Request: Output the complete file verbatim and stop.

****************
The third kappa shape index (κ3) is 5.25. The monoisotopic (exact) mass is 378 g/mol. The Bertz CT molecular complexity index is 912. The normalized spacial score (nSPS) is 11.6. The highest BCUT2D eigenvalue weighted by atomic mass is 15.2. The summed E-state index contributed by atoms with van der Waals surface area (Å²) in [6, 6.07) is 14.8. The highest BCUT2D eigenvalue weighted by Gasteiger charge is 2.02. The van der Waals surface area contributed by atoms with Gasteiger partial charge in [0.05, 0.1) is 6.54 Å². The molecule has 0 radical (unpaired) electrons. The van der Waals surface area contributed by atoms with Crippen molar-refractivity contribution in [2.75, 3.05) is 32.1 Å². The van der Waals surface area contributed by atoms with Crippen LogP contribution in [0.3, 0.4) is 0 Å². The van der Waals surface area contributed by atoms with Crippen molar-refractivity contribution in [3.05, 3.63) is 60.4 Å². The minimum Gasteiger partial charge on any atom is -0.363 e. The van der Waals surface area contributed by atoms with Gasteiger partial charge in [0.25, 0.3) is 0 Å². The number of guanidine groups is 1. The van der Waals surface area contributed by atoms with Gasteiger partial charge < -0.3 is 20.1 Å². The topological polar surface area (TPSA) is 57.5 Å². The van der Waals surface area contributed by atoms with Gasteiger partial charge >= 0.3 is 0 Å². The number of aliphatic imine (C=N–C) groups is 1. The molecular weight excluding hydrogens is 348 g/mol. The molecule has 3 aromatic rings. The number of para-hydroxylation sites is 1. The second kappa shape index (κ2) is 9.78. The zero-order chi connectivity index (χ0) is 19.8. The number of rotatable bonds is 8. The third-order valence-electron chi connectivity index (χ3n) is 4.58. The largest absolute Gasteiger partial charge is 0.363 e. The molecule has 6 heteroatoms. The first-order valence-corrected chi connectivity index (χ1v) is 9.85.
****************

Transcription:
The third kappa shape index (κ3) is 5.25. The monoisotopic (exact) mass is 378 g/mol. The Bertz CT molecular complexity index is 912. The normalized spacial score (nSPS) is 11.6. The highest BCUT2D eigenvalue weighted by atomic mass is 15.2. The summed E-state index contributed by atoms with van der Waals surface area (Å²) in [6, 6.07) is 14.8. The highest BCUT2D eigenvalue weighted by Gasteiger charge is 2.02. The van der Waals surface area contributed by atoms with Gasteiger partial charge in [0.05, 0.1) is 6.54 Å². The molecule has 0 radical (unpaired) electrons. The van der Waals surface area contributed by atoms with Crippen molar-refractivity contribution in [2.75, 3.05) is 32.1 Å². The van der Waals surface area contributed by atoms with Crippen LogP contribution in [0.3, 0.4) is 0 Å². The van der Waals surface area contributed by atoms with Crippen molar-refractivity contribution in [3.05, 3.63) is 60.4 Å². The minimum Gasteiger partial charge on any atom is -0.363 e. The van der Waals surface area contributed by atoms with Gasteiger partial charge in [0.25, 0.3) is 0 Å². The number of guanidine groups is 1. The van der Waals surface area contributed by atoms with Gasteiger partial charge < -0.3 is 20.1 Å². The topological polar surface area (TPSA) is 57.5 Å². The van der Waals surface area contributed by atoms with Gasteiger partial charge >= 0.3 is 0 Å². The number of aliphatic imine (C=N–C) groups is 1. The molecular weight excluding hydrogens is 348 g/mol. The molecule has 3 aromatic rings. The number of para-hydroxylation sites is 1. The second kappa shape index (κ2) is 9.78. The zero-order chi connectivity index (χ0) is 19.8. The number of rotatable bonds is 8. The third-order valence-electron chi connectivity index (χ3n) is 4.58. The largest absolute Gasteiger partial charge is 0.363 e. The molecule has 6 heteroatoms. The first-order valence-corrected chi connectivity index (χ1v) is 9.85.